Give Back to the Accessibility Community
When you start in any new area, it is often natural to silently listen and learn from others. However, when you become more comfortable, we encourage you to give back to the community that helped you grow by sharing your own resources and experiences.
Publish Resources or Experiences
The resource that you are using right now began with a commitment to improve accessibility within the MacArthur Foundation. During this process, the MacArthur Foundation recognized a need for more resources that were targeted for nonprofit organizations and resolved to fill this gap, at least in part.
Despite our efforts, there will always be gaps in the tools and techniques that are available. If you create something that fills one of these gaps for your organization, we encourage you to share your solution with others. Chances are another organization could benefit from your work.
Below are a few examples of companies and organizations that chose to make their private solutions available to the public, so they could benefit others.
- When the University of Minnesota developed accessibility resources for their faculty and staff, they could easily have chosen to place them on an intranet or Learning Management System. Instead, they created the publicly-available Accessible U, which is a great resource for everyone.
- Adobe once wrote a blog post on their work in making a complex site menu accessible. A commenter asked if they could make their solution public, and they listened, launching their example of an accessible mega menu.
- PayPal also published their work to create a more accessible video player for others to learn from and use.
- The BBC HTML Accessibility Standards and BBC Mobile Accessibility Standards and Guidelines are internal guidelines, but the BBC decided to make them available publicly for the benefit of others. They even include a license outlining how these resources can be reused or modified.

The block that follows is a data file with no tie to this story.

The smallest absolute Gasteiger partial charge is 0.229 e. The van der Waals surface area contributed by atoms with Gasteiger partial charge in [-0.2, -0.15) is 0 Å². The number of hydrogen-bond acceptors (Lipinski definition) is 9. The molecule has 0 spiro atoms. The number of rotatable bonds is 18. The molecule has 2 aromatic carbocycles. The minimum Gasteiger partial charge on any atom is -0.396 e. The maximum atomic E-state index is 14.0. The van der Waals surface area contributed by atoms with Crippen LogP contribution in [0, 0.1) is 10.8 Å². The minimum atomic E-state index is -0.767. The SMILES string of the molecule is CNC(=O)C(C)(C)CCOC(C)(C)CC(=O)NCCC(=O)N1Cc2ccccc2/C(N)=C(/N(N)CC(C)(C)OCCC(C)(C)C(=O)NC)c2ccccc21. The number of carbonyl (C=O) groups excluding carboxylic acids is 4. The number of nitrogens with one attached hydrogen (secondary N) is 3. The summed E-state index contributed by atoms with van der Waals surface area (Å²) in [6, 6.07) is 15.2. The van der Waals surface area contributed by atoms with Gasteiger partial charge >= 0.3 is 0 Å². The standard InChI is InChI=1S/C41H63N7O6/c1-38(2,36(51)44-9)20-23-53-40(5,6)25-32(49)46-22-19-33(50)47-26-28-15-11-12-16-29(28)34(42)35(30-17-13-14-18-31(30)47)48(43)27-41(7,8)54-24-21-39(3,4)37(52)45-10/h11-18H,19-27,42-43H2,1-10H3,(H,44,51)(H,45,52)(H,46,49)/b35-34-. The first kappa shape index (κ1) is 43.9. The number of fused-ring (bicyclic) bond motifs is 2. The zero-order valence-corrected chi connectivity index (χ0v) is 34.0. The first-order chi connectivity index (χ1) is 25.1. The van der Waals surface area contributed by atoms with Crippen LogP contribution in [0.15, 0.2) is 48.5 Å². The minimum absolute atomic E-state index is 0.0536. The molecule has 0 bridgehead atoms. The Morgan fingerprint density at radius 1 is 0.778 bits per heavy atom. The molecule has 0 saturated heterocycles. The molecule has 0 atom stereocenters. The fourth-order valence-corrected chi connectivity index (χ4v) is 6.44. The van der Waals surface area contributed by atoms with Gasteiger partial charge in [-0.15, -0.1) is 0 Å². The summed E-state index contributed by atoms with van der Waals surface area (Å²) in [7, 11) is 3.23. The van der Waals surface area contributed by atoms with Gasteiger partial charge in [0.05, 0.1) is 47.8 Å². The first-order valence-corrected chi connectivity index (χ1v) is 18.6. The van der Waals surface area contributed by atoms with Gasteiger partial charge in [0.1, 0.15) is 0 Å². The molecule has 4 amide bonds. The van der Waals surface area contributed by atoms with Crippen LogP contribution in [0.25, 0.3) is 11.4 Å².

- Design company Nerdery regularly publishes insights from their own work on topics like Accessibility and Empathy and prioritizing and executing accessibility.
Share Your Experiences
You don’t have to create new tools or techniques to help the web accessibility community grow. Your experiences and insights may also be valuable to others, especially those who are just starting to go through things you have already experienced within your organization. You may feel like your story is not worth sharing because you are not part of a large organization or because you are still relatively new to accessibility, but these are precisely the stories that will help others in your same situation.
One example of this type of resource comes from the Partners for Youth with Disabilities (PYD). In an article on their site, they share lessons learned in designing the new PYD website—Partners for Youth with Disabilities
It is natural to be hesitant about sharing your experiences, especially if you are very early in the process. Some groups may even see this as a legal liability, like they are painting a target on their back and inviting scrutiny. It is probably true that you want to wait until you have a clear roadmap and are starting to see accessibility improvements, but if you wait until you have reached “full” accessibility, you will never share anything because accessibility is a continuum. Plus, by making your efforts public, you are making yourselves accountable to others, making it more likely you will stick to your timelines and keep your administrative support (and possibly even funding!). Your community will be proud of your efforts to make your program more inclusive, you should be too!
In 2016, the Microsoft CEO announced a reaffirmed commitment to universal design. In doing this, they acknowledged their accessibility shortcomings, but they also generated tremendous positive public sentiment. Since then, they have regularly shared updates on their progress and lessons learned from their journey.